But about half of the readership of this weblog now readers from India. Cultural values differ, and so does offense. For example, for Americans asking how much money you make is a very offensive question. For people in other societies, it is not. Why is it so offensive to Americans? Because money is really all we care about! The trigger tells you something deep about our values.

Recently I’ve been meeting many more Indians (from India) on Clubhouse, and I’ve been trying to interrogate differences in values. And one thing that I’ve encountered is a strong aversion to being called “kaala.” Even the most well-off and Westernized Indians seem to wince at the term, and will privately tell me to stop using it the way I am (addressed to people). I ask what the problem is, and they won’t want to get explicit, sometimes saying the connotation is negative. That’s obvious literally true, but how are you going to ever change the connotation unless you change practice?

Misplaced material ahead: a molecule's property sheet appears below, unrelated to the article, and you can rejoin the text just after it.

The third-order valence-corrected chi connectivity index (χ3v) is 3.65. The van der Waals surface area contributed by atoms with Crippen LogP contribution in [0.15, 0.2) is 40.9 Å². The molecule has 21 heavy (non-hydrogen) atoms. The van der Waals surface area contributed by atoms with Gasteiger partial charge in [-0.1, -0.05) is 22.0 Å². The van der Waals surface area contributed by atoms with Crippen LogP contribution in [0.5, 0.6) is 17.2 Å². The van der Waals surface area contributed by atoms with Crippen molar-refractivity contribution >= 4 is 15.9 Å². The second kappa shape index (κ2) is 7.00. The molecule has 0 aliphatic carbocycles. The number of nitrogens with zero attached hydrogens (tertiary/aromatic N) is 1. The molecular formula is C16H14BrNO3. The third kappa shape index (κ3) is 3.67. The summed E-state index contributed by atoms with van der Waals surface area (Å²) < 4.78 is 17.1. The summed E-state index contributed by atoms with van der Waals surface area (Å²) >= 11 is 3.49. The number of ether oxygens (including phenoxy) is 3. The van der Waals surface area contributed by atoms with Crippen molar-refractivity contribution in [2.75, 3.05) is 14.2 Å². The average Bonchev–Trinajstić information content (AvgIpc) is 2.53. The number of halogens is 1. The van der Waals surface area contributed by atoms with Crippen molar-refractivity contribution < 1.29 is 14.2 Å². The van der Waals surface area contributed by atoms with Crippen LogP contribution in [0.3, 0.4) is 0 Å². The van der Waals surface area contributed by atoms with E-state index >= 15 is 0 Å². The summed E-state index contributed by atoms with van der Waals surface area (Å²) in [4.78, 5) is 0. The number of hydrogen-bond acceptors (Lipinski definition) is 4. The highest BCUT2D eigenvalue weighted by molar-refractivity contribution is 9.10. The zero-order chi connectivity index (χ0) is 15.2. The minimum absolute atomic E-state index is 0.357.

This is obviously a form of cultural imperialism. Though blackness is not always positively connoted in the US, as a term it doesn’t have the same strongly negative valence as it does in Asia. During the summers I get very kaala in my exposed body parts because I don’t avoid the sun. When my mother asks how I’m doing I say I’m fine, but also I tell her next time she’ll see me I’m “kalo” (Bengali). She gets mad but is used to me talking in this way because being kalo is not really bad substantively (it isn’t). Americans care about whether you are fat or not. Though I don’t condome being mean to fat people, being fat is associated with lots of health ill-effects, and just the way you move is often unnatural (those of us who gain and lose weight can attest to the biomechanical variation). In contrast, being dark or light doesn’t matter too much now since most people don’t need to work outside.